Plasma neurofilament light significantly decreases following treatment in Lyme neuroborreliosis and is not associated with persistent symptoms

Helene Mens*, Lasse Fjordside, Rosa Gynthersen, Mathilde Ørbaek, Åse Bengaard Andersen, Ulf Andreasson, Kaj Blennow, Finn Sellebjerg, Henrik Zetterberg, Anne-Mette Lebech

*Corresponding author for this work
1 Citation (Scopus)


BACKGROUND AND PURPOSE: Currently there is an unmet need for a highly standardized blood biomarker test to monitor treatment response in Lyme neuroborreliosis (LNB). Differentiating between active or past infection is challenged by the relatively high frequency of persistent symptoms after the end of antibiotic treatment (estimated 15%-20%), the variable clinical course and the long-lasting Borrelia burgdorferi antibodies. The aim was therefore to evaluate plasma neurofilament light chain (pNfL) as a marker for disease activity in LNB.

METHODS: This was a prospective cohort of definite LNB (N = 36) with blood samples and clinical evaluation including Glasgow Outcome Score at treatment initiation and 3 and 6 months' follow-up. Consecutive plasma was retrospectively analysed for the content of neurofilament light chain by Quanterix® kits (Simoa® NF-light Kit).

RESULTS: Plasma neurofilament light chain significantly decreased between treatment initiation and the 3-month follow-up (median 83 pg/ml vs. median 14 pg/ml (25 pairs), p < 0.0001). No significant change was observed between 3 and 6 months' follow-up (median 14 pg/ml vs. median 12 pg/ml (21 pairs), p = 0.33). At treatment initiation 90% had pNfL above the age-defined reference compared to only 23% and 7% respectively at 3 and 6 months' follow-up. Decreases in pNfL were mirrored by increasing Glasgow Outcome Score. Reporting persistent symptoms at the 6-month follow-up was not associated with pNfL (relative change from reference or actual values) at baseline or at 6 months' follow-up.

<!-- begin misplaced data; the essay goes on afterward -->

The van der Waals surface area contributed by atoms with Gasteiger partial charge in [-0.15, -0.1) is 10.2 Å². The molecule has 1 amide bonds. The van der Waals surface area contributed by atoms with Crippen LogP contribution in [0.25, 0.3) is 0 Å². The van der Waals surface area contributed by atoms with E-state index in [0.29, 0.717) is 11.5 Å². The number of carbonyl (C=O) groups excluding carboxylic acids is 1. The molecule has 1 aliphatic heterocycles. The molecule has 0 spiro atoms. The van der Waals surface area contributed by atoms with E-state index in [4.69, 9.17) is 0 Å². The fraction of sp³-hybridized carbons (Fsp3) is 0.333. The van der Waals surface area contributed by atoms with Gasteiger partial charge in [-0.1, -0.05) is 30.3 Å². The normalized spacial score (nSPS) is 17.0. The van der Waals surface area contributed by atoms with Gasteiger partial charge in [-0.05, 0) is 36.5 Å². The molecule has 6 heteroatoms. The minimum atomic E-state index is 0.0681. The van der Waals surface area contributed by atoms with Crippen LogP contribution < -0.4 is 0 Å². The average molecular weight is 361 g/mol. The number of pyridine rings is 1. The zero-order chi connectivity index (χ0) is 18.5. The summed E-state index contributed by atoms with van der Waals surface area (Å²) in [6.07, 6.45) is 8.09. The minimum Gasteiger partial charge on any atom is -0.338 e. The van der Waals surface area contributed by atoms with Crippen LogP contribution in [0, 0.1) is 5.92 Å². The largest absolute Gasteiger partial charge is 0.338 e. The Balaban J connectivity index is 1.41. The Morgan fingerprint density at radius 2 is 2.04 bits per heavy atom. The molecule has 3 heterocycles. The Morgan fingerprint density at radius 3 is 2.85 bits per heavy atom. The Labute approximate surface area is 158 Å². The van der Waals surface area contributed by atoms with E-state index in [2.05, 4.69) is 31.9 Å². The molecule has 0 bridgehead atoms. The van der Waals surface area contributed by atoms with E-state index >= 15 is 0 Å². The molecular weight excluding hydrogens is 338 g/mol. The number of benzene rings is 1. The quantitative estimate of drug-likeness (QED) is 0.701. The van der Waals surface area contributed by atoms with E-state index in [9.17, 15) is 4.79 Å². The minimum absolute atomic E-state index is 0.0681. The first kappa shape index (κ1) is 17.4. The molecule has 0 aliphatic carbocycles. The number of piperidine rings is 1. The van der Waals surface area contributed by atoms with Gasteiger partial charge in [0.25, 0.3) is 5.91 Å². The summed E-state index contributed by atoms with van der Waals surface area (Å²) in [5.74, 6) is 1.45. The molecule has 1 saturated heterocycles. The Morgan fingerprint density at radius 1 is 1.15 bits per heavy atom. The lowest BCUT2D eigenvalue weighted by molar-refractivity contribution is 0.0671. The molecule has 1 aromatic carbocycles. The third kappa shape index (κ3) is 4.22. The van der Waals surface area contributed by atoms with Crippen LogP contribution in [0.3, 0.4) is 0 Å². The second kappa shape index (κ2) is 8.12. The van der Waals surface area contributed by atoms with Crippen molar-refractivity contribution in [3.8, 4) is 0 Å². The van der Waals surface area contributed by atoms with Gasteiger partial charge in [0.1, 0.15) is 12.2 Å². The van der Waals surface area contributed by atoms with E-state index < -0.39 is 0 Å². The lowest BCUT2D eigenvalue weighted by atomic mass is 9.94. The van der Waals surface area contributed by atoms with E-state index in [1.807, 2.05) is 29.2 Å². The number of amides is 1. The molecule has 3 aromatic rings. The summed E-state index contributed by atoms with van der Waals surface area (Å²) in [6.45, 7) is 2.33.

CONCLUSION: Plasma neurofilament light chain decreases following antibiotic treatment in LNB and is not associated with reporting persistent symptoms. It was therefore speculated that it may prove useful as a treatment response biomarker in LNB.

Original languageEnglish
JournalEuropean Journal of Neurology
Issue number5
Pages (from-to)1371-1377
Number of pages7
Publication statusPublished - May 2023


  • Anti-Bacterial Agents/therapeutic use
  • Biomarkers
  • Humans
  • Infant
  • Intermediate Filaments
  • Lyme Neuroborreliosis/drug therapy
  • Prospective Studies
  • Retrospective Studies
  • neurofilament light chain
  • biomarker
  • neuroinflammation
  • Lyme neuroborreliosis
  • persistent symptoms


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